Understanding hate crime is a priority for police forces across England and Wales. Since the EU referendum in June 2016, there has been renewed emphasis on the importance of preventing hate crime and providing support for victims. The Home Office reported an increase of 29% in the number of hate crimes recorded between 2015-16 and 2016-17 which represents the largest increase since the Home Office began recording figures in 2011-121.
The aim of this research was to investigate whether online hate on Twitter could be used as a proxy for ‘real life’ hate happening in Lancashire. The ambition of the project was to enable Lancashire Constabulary to harness new forms of social media data (Twitter) for their own analysis of hate crime in the area – e.g. to identify possible emerging community tensions early – by applying machine learning.
Data and Methods
The research was based on the spatial analysis of tweets sent by people in Lancashire during the study period (December 2015 to February 2017). These tweets were identified based on both the home town displayed on the profile of Twitter users and the precise geotags of where the tweets were sent from. In total, 1,246,918 tweets with a home town location and 389,410 tweets with a geotag were collected within the boundaries of Lancashire.
A classifier was built using Natural Language Processing techniques to determine whether tweets contained hateful speech. This first involved training a machine learning algorithm with tweets that had been manually classified. The accuracy of the trained algorithm was then tested on new tweets for which the classification outcome was already known.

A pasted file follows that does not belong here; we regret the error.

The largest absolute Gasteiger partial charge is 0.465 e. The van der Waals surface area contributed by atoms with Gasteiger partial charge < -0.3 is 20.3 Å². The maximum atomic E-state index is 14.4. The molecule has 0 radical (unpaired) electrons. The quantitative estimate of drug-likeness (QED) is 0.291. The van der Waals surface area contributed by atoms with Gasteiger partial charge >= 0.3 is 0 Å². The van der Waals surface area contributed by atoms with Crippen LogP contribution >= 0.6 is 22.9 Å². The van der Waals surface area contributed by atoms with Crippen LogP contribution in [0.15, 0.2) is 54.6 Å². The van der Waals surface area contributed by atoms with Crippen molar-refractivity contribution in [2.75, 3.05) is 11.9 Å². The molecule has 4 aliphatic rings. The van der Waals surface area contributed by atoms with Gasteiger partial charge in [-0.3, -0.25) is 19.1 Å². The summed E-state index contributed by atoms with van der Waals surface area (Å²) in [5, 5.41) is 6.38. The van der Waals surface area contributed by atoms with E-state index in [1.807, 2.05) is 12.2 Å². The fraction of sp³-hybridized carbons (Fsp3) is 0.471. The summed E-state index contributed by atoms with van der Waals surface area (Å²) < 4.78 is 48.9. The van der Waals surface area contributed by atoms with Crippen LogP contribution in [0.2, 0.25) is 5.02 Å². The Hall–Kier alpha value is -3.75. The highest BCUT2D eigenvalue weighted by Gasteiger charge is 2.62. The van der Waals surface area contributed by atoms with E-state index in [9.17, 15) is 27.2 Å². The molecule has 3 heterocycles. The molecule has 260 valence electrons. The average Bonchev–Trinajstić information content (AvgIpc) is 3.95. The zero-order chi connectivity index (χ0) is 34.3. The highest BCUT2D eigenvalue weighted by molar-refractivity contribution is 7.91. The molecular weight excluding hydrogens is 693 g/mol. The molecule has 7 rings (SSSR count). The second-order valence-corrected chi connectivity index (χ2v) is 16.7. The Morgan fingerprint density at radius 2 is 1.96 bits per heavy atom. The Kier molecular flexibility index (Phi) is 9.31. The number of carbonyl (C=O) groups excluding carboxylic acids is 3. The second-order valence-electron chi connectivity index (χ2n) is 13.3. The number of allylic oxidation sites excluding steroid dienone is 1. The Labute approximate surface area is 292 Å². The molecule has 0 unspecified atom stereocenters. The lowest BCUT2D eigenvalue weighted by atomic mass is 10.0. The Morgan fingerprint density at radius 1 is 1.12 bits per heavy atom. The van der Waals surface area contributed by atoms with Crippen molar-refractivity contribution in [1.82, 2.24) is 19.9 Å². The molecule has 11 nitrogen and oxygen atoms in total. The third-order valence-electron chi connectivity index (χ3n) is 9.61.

Once the classifier was confirmed to have a reliable level of accuracy, it was applied to the Lancashire tweets. This identified hateful tweets which were displayed on density maps at county (see Figure 1) and town level.
This analysis revealed that it is indeed possible to create an English language classifier which accurately identifies online hate speech on Twitter.
However, the limited number of tweets with geotags identified as hateful by the classifier (see Figure 1) does not allow for as meaningful a geographical interpretation when considered at individual town level.
Figure 1: Density map of geotagged hateful tweets in Lancashire for the study period
Value of the Research
The learning from this project has emphasised the valuable information provided by social media data when dealing with under-reported crimes. Twitter produces real time data which is helpful in generating a spatial and temporal ‘temperature check’ of different localities.
The algorithm developed in this project offers the potential to be used by Lancashire Constabulary to monitor levels of hate, thus ensuring resources can be allocated effectively to respond to emerging community tensions.
Natacha Chenevoy, Carly Lightowlers and Nick Malleson
University of Leeds
 Corcoran and Smith (2016). ‘Hate Crime, England and Wales, 2015/16: Statistical Bulletin 11/16’, Home Office, p. 1